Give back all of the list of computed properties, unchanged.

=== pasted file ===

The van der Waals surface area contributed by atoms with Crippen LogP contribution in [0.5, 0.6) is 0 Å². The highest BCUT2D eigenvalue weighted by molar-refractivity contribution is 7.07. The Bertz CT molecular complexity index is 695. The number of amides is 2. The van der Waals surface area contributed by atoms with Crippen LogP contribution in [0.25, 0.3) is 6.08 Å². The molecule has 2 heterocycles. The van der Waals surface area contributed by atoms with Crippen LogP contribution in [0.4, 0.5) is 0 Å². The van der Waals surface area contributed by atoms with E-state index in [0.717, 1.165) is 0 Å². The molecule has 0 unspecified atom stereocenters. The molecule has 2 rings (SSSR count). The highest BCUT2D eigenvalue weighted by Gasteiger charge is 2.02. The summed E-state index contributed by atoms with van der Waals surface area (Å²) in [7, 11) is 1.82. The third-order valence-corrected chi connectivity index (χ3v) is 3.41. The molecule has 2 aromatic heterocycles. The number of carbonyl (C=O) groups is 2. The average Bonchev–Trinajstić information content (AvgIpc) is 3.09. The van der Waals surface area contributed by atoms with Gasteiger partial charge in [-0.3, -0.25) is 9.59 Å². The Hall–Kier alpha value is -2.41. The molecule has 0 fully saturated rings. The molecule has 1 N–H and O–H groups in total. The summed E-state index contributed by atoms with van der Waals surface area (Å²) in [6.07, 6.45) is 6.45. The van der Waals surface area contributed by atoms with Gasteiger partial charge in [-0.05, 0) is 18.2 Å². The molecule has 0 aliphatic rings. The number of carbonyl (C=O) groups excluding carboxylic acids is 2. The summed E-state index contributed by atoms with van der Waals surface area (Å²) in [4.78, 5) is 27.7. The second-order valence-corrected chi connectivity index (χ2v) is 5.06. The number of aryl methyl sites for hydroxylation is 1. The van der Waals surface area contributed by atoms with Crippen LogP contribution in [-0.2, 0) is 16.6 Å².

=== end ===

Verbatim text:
The van der Waals surface area contributed by atoms with Crippen LogP contribution in [0.5, 0.6) is 0 Å². The highest BCUT2D eigenvalue weighted by molar-refractivity contribution is 7.07. The Bertz CT molecular complexity index is 695. The number of amides is 2. The van der Waals surface area contributed by atoms with Crippen LogP contribution in [0.25, 0.3) is 6.08 Å². The molecule has 2 heterocycles. The van der Waals surface area contributed by atoms with Crippen LogP contribution in [0.4, 0.5) is 0 Å². The van der Waals surface area contributed by atoms with E-state index in [0.717, 1.165) is 0 Å². The molecule has 0 unspecified atom stereocenters. The molecule has 2 rings (SSSR count). The highest BCUT2D eigenvalue weighted by Gasteiger charge is 2.02. The summed E-state index contributed by atoms with van der Waals surface area (Å²) in [7, 11) is 1.82. The third-order valence-corrected chi connectivity index (χ3v) is 3.41. The molecule has 2 aromatic heterocycles. The number of carbonyl (C=O) groups is 2. The average Bonchev–Trinajstić information content (AvgIpc) is 3.09. The van der Waals surface area contributed by atoms with Gasteiger partial charge in [-0.3, -0.25) is 9.59 Å². The Hall–Kier alpha value is -2.41. The molecule has 0 fully saturated rings. The molecule has 1 N–H and O–H groups in total. The summed E-state index contributed by atoms with van der Waals surface area (Å²) in [6.07, 6.45) is 6.45. The van der Waals surface area contributed by atoms with Gasteiger partial charge in [-0.05, 0) is 18.2 Å². The molecule has 0 aliphatic rings. The number of carbonyl (C=O) groups excluding carboxylic acids is 2. The summed E-state index contributed by atoms with van der Waals surface area (Å²) in [4.78, 5) is 27.7. The second-order valence-corrected chi connectivity index (χ2v) is 5.06. The number of aryl methyl sites for hydroxylation is 1. The van der Waals surface area contributed by atoms with Crippen LogP contribution in [-0.2, 0) is 16.6 Å².